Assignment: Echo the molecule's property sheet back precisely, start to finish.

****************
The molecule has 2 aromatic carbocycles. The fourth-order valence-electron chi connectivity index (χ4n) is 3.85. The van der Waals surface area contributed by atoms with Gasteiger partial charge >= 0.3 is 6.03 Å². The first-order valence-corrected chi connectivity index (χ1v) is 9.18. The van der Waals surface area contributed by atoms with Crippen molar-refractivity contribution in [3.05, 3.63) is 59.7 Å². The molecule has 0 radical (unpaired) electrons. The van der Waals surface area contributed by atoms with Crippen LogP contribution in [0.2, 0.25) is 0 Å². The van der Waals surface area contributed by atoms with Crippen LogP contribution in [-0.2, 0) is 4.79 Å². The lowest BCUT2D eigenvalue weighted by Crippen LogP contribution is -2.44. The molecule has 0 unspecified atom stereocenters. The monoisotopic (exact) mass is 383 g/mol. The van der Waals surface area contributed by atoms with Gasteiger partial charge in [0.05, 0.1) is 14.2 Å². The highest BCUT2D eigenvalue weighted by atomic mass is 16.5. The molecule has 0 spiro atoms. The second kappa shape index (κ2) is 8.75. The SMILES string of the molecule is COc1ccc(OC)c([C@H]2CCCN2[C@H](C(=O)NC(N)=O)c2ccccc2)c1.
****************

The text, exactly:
The molecule has 2 aromatic carbocycles. The fourth-order valence-electron chi connectivity index (χ4n) is 3.85. The van der Waals surface area contributed by atoms with Gasteiger partial charge >= 0.3 is 6.03 Å². The first-order valence-corrected chi connectivity index (χ1v) is 9.18. The van der Waals surface area contributed by atoms with Crippen molar-refractivity contribution in [3.05, 3.63) is 59.7 Å². The molecule has 0 radical (unpaired) electrons. The van der Waals surface area contributed by atoms with Crippen LogP contribution in [0.2, 0.25) is 0 Å². The van der Waals surface area contributed by atoms with Crippen LogP contribution in [-0.2, 0) is 4.79 Å². The lowest BCUT2D eigenvalue weighted by Crippen LogP contribution is -2.44. The molecule has 0 unspecified atom stereocenters. The monoisotopic (exact) mass is 383 g/mol. The van der Waals surface area contributed by atoms with Gasteiger partial charge in [0.05, 0.1) is 14.2 Å². The highest BCUT2D eigenvalue weighted by atomic mass is 16.5. The molecule has 0 spiro atoms. The second kappa shape index (κ2) is 8.75. The SMILES string of the molecule is COc1ccc(OC)c([C@H]2CCCN2[C@H](C(=O)NC(N)=O)c2ccccc2)c1.